Holdren is quoted as saying that such an experimental measure needs to be “looked at” adding “We don’t have the luxury of taking any approach off the table.” As reported, these comments signal a clear change in tone from earlier writings in which Holdren warned of “serious side effects” of geo-engineering .

    “The White House needs to immediately clarify whether or not it is exploring geoengineering options for climate change.” says Pat Mooney, Executive Director of ETC Group, an Ottawa-based NGO that has monitored geo-engineering technologies for several years. “What is alarming about geo-engineering is that it might be unilaterally deployed by a single state or small group of states against the wishes and interests of the rest of the planet. That John Holdren is reported as countenancing shooting sulphate nanoparticles into the atmosphere is particularly worrying.”

    “The potential side effects of polluting the upper atmosphere with sulphates could be devastating – ranging from ozone depletion and increased drought to threats to health,” explains Jim Thomas of ETC Group. “Worst of all, once governments startsshooting up these particles into the atmosphere, we may find ourselves addicted -unable to stop without allowing a massive jump in temperature. Of all the wacky geo-engineering schemes out there, this is one of the most dangerous, the most unjust and the most far-reaching. It would be irresponsible to contemplate real-world testing of this technology.”

    Holdren’s statement will be received with glee by geo-engineers who have been campaigning for more research dollars and a higher public profile. This week a group of geo-engineers are reportedly sending a letter to the Obama administration asking that Geo-engineering be placed on the agenda for the preparatory meeting of the Major Economies Forum on Energy and Climate being convened April 27-28th in Washington DC . The looming failure of the Kyoto Protocol and uncertain outcome of the Copenhagen climate negotiations in December have politicians grasping at the air for anything that could appear to be a winning strategy in the fight against climate change.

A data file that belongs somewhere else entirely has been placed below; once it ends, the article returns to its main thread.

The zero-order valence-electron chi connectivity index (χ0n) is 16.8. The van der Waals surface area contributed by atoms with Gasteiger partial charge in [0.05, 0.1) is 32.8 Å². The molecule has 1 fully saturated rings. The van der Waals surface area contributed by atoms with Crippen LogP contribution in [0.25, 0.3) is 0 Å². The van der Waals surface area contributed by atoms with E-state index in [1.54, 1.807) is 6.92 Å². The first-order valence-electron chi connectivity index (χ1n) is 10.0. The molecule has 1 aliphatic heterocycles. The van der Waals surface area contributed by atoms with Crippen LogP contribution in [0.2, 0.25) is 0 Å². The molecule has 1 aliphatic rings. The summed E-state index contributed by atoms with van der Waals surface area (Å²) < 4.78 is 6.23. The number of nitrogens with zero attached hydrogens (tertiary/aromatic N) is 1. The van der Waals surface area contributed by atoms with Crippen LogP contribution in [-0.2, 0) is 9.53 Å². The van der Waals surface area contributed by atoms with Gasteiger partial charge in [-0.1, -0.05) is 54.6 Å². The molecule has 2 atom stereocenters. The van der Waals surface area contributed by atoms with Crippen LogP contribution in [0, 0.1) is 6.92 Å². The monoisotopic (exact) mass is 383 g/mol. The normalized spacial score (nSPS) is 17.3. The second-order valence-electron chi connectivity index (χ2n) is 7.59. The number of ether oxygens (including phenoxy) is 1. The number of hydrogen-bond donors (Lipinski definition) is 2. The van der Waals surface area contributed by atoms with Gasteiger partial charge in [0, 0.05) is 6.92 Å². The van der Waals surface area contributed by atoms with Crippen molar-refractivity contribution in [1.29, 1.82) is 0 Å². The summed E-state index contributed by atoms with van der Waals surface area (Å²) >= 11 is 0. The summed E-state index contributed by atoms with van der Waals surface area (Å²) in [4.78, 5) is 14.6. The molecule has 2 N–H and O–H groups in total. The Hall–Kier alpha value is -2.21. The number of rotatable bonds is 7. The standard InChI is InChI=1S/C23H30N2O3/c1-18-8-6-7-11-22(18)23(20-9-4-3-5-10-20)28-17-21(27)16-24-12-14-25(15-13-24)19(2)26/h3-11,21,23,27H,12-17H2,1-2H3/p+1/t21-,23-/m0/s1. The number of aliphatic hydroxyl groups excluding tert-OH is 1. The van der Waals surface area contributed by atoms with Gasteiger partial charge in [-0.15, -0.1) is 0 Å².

“ The White House must confirm that Barack Obama’s meeting with representatives of the 16 largest economies to discuss climate change later this month is not an attempt to convene a “coalition of the willing” to reengineer the planet ” asserts Diana Bronson of ETC Group. “If the United States does indeed head down the geo-engineering path they could find themselves in breach of international law under the UN ENMOD (Environmental Modification) treaty. If John Holdren wants to play a constructive role, he should work with the United Nations so that appropriate oversight structures can be set up to prevent unilateral deployment of geo-engineering. Meanwhile geo-engineering schemes, including real world field trials, should be vigourously opposed.”

    Earlier this week, ETC Group sent a submission to the UK-based Royal Society on the question of governance and geo-engineering. This submission is available here from ETC Group’s website.

    ETC Group is also sponsoring a Pie-in-the-sky contest to highlight wacky geo-engineering schemes. Dozens of entries have been received and the winner will be announced on Earth Day (April 22).